How Google Searches Track the New York Spread of Gyspy Moth

In the Hudson Valley this year, it’s felt like it’s impossible to get away from gypsy moths (also known as spongy moths). Seemingly overnight, they’ve popped up everywhere: in backyards, on street trees, and on everyone’s favorite hiking trails. 

We knew things were getting bad when, during a recent hike at Minnewaska State Park, we heard the sound of a rainstorm beginning. It was a completely sunny day, so we were very confused; until we realized that the cacophony was actually the gypsy moth droppings hitting leaves and the ground.

Gypsy moths are a phenomenon that comes around in cycles. While they’re always present, they can compound on themselves in successive years if they have favorable weather conditions and their natural predators aren’t in full force. They can also get wiped out due to disease. 

As a creative marketing agency, we often use tools like Google Trends to quantify trends and measure the spread of ideas for search engine optimization. Today, we’re going to use Google Trends to try to chart the spread of gypsy moth in New York State for the last few years.

Let’s start with 2021.

New York Gypsy Moth in 2021

In 2021, the gypsy moth was most prevalent and explosive in the Elmira and Rochester, NY area according to Google Trends. A Democrat and Chronicle article at the time summed it up: Gypsy moth caterpillars are ravaging upstate NY trees, raining down feces: ‘It’s biblical’.

The Plattsburgh, NY area was the second-most intense area, according to Google. An article at the time reported that the crisis was at the level of state politicians raising awareness and encouraging people to destroy the insects’ egg pods if seen.

New York Gypsy Moth in 2022

Starting in 2022, we have more granular data. Elmira, the seat of Chemung County, had the highest concentration of Google searches related to gypsy moths. 

Next there was the Lake George Region, including Warren and Essex counties. Luckily for them, a nasty virus wiped them out before they could continue their reign of terror.

In third were towns like Milton in Saratoga County and the Capital Region. The Albany Times-Union wrote that “The ravenous larva of the spongy moth – once known as the gypsy moth – can denude and kill a variety of broad-leaf trees no matter what you call them.”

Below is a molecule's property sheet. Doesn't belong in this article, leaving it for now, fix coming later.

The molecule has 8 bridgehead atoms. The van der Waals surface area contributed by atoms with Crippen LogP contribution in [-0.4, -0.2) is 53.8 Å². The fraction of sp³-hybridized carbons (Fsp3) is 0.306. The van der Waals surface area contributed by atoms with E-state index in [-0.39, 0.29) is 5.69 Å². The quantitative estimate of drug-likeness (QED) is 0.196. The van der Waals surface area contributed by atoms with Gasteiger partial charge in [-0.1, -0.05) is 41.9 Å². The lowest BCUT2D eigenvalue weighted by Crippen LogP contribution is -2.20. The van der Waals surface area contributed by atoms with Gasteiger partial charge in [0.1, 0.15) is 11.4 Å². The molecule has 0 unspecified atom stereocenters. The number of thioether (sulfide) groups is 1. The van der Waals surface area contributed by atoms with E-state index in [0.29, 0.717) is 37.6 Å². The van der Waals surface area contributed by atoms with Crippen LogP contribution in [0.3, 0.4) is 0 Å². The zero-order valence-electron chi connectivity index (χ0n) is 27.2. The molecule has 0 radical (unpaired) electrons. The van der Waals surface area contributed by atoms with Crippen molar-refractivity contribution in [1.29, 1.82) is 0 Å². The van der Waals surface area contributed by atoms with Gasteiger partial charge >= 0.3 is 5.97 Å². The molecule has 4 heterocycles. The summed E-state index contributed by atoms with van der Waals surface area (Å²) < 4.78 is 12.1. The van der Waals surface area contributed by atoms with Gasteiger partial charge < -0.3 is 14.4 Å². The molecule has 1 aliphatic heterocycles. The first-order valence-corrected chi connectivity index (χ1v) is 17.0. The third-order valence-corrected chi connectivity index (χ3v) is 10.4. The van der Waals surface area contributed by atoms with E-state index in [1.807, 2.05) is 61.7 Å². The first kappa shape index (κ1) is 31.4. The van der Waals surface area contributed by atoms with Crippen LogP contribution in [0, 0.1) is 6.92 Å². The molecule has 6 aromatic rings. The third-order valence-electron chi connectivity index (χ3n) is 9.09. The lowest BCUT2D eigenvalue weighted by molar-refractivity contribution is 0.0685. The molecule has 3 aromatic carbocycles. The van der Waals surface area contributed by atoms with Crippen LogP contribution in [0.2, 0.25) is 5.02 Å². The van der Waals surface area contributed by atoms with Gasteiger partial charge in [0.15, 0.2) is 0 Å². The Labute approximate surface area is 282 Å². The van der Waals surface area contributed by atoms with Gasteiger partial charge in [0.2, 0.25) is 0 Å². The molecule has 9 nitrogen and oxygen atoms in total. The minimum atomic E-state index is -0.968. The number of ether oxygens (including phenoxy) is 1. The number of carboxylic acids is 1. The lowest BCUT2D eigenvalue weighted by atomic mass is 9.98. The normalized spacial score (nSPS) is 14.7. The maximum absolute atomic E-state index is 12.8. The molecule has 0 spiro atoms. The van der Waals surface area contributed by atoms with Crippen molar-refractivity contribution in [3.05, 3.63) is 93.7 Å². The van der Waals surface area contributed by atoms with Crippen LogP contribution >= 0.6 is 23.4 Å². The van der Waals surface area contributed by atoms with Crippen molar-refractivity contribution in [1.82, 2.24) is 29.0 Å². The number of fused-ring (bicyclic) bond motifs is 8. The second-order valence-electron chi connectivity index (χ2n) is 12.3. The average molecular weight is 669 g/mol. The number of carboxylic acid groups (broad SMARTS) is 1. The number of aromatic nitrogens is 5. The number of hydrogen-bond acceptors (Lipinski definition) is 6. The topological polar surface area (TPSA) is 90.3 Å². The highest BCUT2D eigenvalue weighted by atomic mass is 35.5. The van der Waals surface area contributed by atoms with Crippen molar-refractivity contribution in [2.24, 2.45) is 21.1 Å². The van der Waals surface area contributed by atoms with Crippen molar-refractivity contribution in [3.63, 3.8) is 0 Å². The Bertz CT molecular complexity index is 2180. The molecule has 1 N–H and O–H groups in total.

New York Gypsy Moth in 2023

Ticonderoga was the most concentrated city for gypsy moths in 2023, after ranking near the top in 2022.

In 2023, gypsy moths arrived in great numbers in the Hudson Valley, where we’re located. Copake and Columbia County had the highest concentration of Google searches, followed by Middletown and Orange County, Milton and Ulster County, Stanfordville and Dutchess County. Elmira, in Chemung County, was the only exception outside of the Hudson Valley.

New York Gypsy Moth in 2024

When viewing gypsy moth search intensity by city, all 26 entries on the list are located in the Hudson Valley region. We truly are experiencing the brunt of them this year, and since it’s for a second straight year, repeated defoliation could be taking a major toll on local trees.

The top cities experiencing gypsy moths, with the highest percentage of searches related to the topic include Annandale-On-Hudson, Port Jervis, Ellenville, West Shokan, Lagrangeville, Copake Lake, Walden, Stanfordville, Montgomery, Stone Ridge, Livingston, Gardiner, Kerhonkson, Hyde Park, Pine Bush and more.

Has Gypsy Moth Peaked in 2024?

Surprisingly, no. Based on historical data, the phenomenon of gypsy moths in the region, and the resulting searches for information about them, will probably peak a couple of weeks into June. 

After that, the gypsy moths will mate and go into hiding, out of sight, out of mind. Where will they go in 2025?

Kingston Creative is a full-service marketing agency in Kingston, NY, offering websites, marketing services and branding for local small businesses and organizations.

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